Winnipeg Free Press - PRINT EDITION

Bring Nellie home

  • Print

My husband's French is almost non-existent, but he got my message loud and clear as we surveyed the statues that adorn the facade of the National Assembly in Quebec City.

"Une," I said indignantly.

Related Items

Poll

Should Nellie McClung be memorialized at the legislature?

View Results

"No, deux," he corrected, spotting a second woman among the 20 male founders of la belle province.

We knew most of the men, household names in history books: Montcalm, Champlain, Wolfe... We didn't know the two women, Sister Marie Guyart and educator Marguerite Bourgeoys, but it got me wondering -- how many women adorn Manitoba's legislative building?

Guess.

I circled the legislature one warm autumn night, amazed that I could find only one: Queen Victoria, and she never set foot in Canada, much less this province.

What message does that send to the young women of Manitoba who visit our legislature? Or the record number of female MLAs who today comprise more than a third of the house? That we're invisible? Or that we just don't count?

There is a movement to establish a statue in honour of noted feminist Nellie McClung at the legislature, but it's been six years since we first heard about this effort, and still no statue.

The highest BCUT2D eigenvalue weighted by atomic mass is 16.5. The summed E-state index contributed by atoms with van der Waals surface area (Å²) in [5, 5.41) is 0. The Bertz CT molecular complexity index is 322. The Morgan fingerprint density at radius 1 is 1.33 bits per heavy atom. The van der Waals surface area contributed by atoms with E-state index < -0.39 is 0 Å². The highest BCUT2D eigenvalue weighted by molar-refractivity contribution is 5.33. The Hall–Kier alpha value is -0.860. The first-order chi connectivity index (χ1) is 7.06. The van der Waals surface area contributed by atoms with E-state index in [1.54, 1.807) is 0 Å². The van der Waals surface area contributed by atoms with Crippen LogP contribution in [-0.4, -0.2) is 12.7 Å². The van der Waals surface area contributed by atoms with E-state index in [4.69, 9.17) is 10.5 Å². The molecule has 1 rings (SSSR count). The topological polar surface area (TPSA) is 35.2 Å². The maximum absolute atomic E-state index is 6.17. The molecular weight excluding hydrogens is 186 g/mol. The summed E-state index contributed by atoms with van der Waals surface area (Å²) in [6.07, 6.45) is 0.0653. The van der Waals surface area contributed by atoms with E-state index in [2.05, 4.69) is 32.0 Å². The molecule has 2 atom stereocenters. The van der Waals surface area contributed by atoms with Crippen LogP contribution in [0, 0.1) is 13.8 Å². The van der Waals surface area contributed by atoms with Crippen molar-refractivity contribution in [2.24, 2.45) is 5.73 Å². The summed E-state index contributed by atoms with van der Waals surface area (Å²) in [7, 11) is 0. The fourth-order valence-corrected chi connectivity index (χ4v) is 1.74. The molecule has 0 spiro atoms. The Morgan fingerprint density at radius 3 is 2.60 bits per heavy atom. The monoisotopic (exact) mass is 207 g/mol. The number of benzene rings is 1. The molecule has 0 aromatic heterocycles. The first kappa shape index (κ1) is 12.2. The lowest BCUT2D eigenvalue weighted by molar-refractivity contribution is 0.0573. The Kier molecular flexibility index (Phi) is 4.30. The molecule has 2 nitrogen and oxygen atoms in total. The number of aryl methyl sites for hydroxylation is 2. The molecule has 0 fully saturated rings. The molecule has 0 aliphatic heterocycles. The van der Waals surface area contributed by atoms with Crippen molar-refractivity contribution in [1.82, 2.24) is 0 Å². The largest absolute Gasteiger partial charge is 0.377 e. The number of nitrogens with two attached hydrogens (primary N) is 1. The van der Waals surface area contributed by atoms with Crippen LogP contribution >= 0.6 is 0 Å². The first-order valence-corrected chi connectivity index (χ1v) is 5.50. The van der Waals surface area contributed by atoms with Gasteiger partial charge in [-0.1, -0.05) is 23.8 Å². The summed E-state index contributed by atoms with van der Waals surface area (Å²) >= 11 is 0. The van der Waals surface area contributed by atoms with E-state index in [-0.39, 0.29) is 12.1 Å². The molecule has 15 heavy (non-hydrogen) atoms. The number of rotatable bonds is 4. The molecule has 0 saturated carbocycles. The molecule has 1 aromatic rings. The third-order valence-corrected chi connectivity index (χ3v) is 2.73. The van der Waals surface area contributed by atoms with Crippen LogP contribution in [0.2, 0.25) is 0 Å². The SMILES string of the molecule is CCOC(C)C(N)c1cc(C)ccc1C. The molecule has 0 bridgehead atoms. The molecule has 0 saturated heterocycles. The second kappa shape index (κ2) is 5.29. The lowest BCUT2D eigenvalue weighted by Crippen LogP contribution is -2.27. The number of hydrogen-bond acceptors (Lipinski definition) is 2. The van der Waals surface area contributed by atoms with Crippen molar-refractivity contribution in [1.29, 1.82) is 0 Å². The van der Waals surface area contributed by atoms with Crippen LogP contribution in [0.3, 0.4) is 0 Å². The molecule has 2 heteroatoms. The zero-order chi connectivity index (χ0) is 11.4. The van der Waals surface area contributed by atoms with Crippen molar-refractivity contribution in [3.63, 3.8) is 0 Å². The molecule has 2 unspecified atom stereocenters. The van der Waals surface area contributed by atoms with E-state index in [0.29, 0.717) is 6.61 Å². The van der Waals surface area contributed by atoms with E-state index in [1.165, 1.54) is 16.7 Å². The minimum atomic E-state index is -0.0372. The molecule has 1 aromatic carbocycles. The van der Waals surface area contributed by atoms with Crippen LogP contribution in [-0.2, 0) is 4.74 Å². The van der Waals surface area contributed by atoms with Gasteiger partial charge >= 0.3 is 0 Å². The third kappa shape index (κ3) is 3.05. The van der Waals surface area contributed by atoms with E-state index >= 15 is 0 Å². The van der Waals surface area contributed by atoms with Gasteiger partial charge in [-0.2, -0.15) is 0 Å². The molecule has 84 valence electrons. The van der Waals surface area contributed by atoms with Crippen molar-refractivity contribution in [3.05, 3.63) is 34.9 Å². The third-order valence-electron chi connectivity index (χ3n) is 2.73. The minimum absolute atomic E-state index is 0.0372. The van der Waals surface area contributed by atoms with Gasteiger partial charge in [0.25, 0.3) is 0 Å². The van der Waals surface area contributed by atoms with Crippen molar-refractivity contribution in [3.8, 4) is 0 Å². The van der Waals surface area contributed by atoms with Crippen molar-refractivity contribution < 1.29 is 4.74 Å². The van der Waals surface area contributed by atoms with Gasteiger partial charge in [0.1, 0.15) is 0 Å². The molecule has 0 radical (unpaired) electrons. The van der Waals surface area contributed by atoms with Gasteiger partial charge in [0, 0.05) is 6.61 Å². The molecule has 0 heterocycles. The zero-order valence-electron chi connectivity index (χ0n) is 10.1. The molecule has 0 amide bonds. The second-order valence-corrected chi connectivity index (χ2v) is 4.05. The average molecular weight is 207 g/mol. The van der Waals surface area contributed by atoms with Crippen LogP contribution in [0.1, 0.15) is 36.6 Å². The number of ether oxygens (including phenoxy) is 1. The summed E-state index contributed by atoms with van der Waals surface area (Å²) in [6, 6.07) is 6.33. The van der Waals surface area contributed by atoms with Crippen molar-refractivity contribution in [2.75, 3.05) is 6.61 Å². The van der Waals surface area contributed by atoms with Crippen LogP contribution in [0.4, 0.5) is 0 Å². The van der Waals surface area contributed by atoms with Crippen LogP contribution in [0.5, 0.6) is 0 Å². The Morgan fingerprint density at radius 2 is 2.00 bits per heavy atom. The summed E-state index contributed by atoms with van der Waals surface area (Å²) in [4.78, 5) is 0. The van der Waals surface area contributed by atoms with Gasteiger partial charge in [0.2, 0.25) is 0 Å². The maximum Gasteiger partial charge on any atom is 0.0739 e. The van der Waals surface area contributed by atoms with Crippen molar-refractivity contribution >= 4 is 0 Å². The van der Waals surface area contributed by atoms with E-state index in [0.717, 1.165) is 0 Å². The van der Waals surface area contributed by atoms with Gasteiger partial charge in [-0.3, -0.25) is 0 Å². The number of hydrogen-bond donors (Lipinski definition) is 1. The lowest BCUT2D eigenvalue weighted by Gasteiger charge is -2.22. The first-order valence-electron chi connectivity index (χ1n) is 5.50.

No one was willing to talk with the Free Press about the memorial this week. Perhaps it's because there's so much pressure to say and do the right thing in these politically charged times.

But this one seems so obvious, it's hard to believe it hasn't happened yet.

Public symbols and statues and words matter.

Ask the Métis nation, which struggled years ago to get a statue of Louis Riel, the province's founder, at the legislature.

Ask the Ukrainians, who worked hard to get a statue of their poet and hero Taras Shevchenko on the legislative grounds, or the Scots who managed to enshrine Robbie Burns.

They matter.

Alberta seems to have figured this out.

In honour of the "Famous Five" who won the battle in 1929 to have women declared "persons" under the BNA Act, there are plaques and parks and a wonderful monument of the five women sculpted by Canadian artist Barbara Paterson.

It was unveiled in Calgary in 1999, and a replica established on Parliament Hill in 2000.

Interestingly, all five of the women are dubbed Albertans, including Nellie Mooney McClung.

She was 43 when she moved to Edmonton and helped galvanize Alberta's suffrage movement. But she was "Our Nell" for decades before that. She was raised here, came into her own as a public speaker and novelist in Manitou, and became the most famous women's activist in North America after her family moved to Winnipeg in 1911.

It was Nellie and her passionate, hardworking and outspoken colleagues that made this province ground zero of the feminist movement at the turn of the century.

In 1873, when Nellie was born, women couldn't be lawyers, judges or politicians. They could not vote or hold political office.

And yet, despite the formidable odds, McClung grew up to be one of the most remarkable Canadians in history -- a teacher, mother of five, best-selling novelist, provincial politician, public speaker, syndicated newspaper columnist, and an eloquent advocate for social reform.